Special Report: Gen Con 1999
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Gen Con 1999 Day 1
Our trip to the world-famous Gen Con gaming convention in Milwaukee, Wisconsin, United States was a two-man expedition, with representatives from both EhGO Games (Robert) and Fat Messiah Games (Neal). We've differentiated ourselves with color, so you'll know who's talking.
Day 1August 5, 1999
Too Damn Early In the Morning
Approaching Milwaukee International Airport
The view is spectacular this early in the day and this high in the air, so maybe it's worth it.
We arrived at 5:30am with no hassles except lack of sleep. As usual, Midwest Express has great service and every seat is first class. At the Hertz counter, the rental guy would not give us the free upgrade without the coupon that I foolishly failed to bring. That was kind of a pain. But they also offered a cell phone rental. We decided to rent the cell phones. At US$1.95 per minute, 3 minute daily minimum, it was not too much. These were mid-80's models, bulky by today's standards. We should be able to reach Iridium with sets this large. The case that came with it for the charger, extra battery, manual, and padding made it almost luggage. We soon found out what a great decision it was to rent the cell phones.
An hour after I wake up we're in a white rental Neon streaking towards MECCA, with me at the wheel marvelling at how much cooler than mine this thing is. (No snide remarks from those of you who've seen my Hideousmobile, please.) My LA-honed offensive driving skills seem to be right at home here. Maybe people just drive badly all over the country.
Driving to the convention, we missed the exit. We turned the Neon around, only to find that Milwaukee has a lot of one way streets. Eventually we made it to the still-under construction Midwest Express Convention Center (MECCA)
By 6:30am, we've deduced that the convention center's parking garage remains incomplete, despite not having seen it yet, based solely on the price gouging going on at the local lots. From our extensive convention experience we know that resistance is futile when it comes to searching for cheap parking downtown (any downtown) so we pay our ten-spot with resignation. We grab our gear from the car, enough to outfit a decent scientific expedition:
Robert's also got some D&D stuff, and I've got a copy of Shapeshifters just in case. Hauling our junk, we hike a block to join the burgeoning mass of gamers waiting in the chill morning air for registration to begin.
The doors open at 7:00am sharp, which means it's time for the old hurry-up-and-wait. Instead of standing in line outside where it's cool, we're standing in line indoors. At least Mr. Tropical here will be happy. Now if he can just locate a coffee fix...
The thing about the jungle, you see, is that it's hot! Never give up coffee for six months straight if you are going to the world's largest producer of coffee (Brazil), next to the producer of the best coffee in the world (Colombia). But that is another tale. Back in Milwaukee, it was chilly. I mean cold. We had not eaten, much less gotten some nutritious hot coffee in our tummies. Some people taunted us by carrying cups of Starbucks coffee (or some reasonable rip-off). Eventually I was able to warm up.
Despite my fears, Andon ends up being pretty well organized. After a half hour of the usual clearing of organizational throats you get at any gathering of gamers, I've got a badge, program, and bag of stuff (with a spiffy Origins/Gen Con logo) and we're out the door on a breakfast quest through downtown Milwaukee.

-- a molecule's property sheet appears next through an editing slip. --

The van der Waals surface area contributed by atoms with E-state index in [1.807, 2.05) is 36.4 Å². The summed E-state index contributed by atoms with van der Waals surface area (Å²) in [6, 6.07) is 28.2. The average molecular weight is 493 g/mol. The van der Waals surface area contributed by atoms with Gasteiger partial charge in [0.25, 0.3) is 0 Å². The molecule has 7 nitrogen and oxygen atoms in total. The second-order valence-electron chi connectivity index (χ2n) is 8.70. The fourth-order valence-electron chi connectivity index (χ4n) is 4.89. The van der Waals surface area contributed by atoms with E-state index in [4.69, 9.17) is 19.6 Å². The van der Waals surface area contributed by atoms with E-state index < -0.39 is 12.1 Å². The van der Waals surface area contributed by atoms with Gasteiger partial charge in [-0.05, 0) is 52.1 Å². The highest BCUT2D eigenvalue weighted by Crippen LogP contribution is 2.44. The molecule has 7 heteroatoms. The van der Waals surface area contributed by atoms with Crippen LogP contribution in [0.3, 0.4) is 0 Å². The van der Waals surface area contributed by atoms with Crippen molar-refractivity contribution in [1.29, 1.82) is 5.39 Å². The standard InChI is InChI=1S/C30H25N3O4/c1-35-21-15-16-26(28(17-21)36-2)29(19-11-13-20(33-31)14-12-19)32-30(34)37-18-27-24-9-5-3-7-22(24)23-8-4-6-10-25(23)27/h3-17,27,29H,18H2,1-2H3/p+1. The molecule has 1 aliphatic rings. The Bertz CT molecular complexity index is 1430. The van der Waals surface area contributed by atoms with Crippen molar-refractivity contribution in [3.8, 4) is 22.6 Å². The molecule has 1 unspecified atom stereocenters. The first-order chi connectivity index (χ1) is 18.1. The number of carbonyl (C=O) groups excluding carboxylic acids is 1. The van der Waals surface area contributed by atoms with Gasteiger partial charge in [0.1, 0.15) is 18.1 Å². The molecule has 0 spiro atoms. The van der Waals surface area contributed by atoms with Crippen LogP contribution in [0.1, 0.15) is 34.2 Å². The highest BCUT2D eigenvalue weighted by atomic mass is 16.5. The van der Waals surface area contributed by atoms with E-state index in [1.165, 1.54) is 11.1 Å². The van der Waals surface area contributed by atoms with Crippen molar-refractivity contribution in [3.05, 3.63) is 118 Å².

We finally end up eating an expensive but excellent breakfast
at the Hyatt after all, and regroup at the RPGA area in the sports center
No, it does not say "RPGA HO". It's "RPGA
No, it does not say "RPGA HO". It's "RPGA HQ"!to figure out our schedule for the con. You'll notice that we stop giving the exact time of day for anything at this point; once you hit a con, you're in the Twilight Zone for the duration. This being the biggest one, the separation from our normal spacetime is the greatest.
Being at a con is like being on break from school for a few months. After a while, you don't really know what day of the week it is, and time is broken simply into day and night. Hours lose meaning. It's quite liberating.
The first (and, as it turns out, only) event we hit is the "Not Really One Of The Guys" seminar by Liz Danforth. Then we go on to do a quick sweep of the Exhibition Hall (AKA the Dealer Room in smaller convention terminology) and deal with a bit of RPGA bureaucracy to try and figure out what the deal is with the upcoming Interactive on Saturday.
The huge, huge map of Ravens Bluff, the so-called Living City. The map was on one of the walls of the impressive and imposing new TSR castle.
The coffee's wearing off of Robert, and I'm starting to hallucinate, so we head for the hotel. This brings us to:Neal's Game Convention Rule #1:
Always Book Your Room Early
Otherwise, you'll end up in our situation, a hotel more than six miles from the convention site. Among other inconveniences, this means you can't get totally toasted each night like you can if you're within stumbling distance of your room. But for now that doesn't matter, because any room will do in the condition we're in. We both sleep so soundly we wake up way too late and rush back to the con.
We were pulled over on the way back from the hotel. "U turns" are not allowed at controlled intersections. The officer was nice and let us go after he realized we were chumpy tourists from California and did not know the ways of the Midwest. Naturally, he rode a cool looking Harley Davidson motorcycle, since they are made here.
It turns out we've missed the big Wizards of the Coast Disco party. But we do manage to hit the area in time to make the big freelancer gathering, as you can see. Too bad I had to drive, so I didn't get properly plastered, at least not until the next day.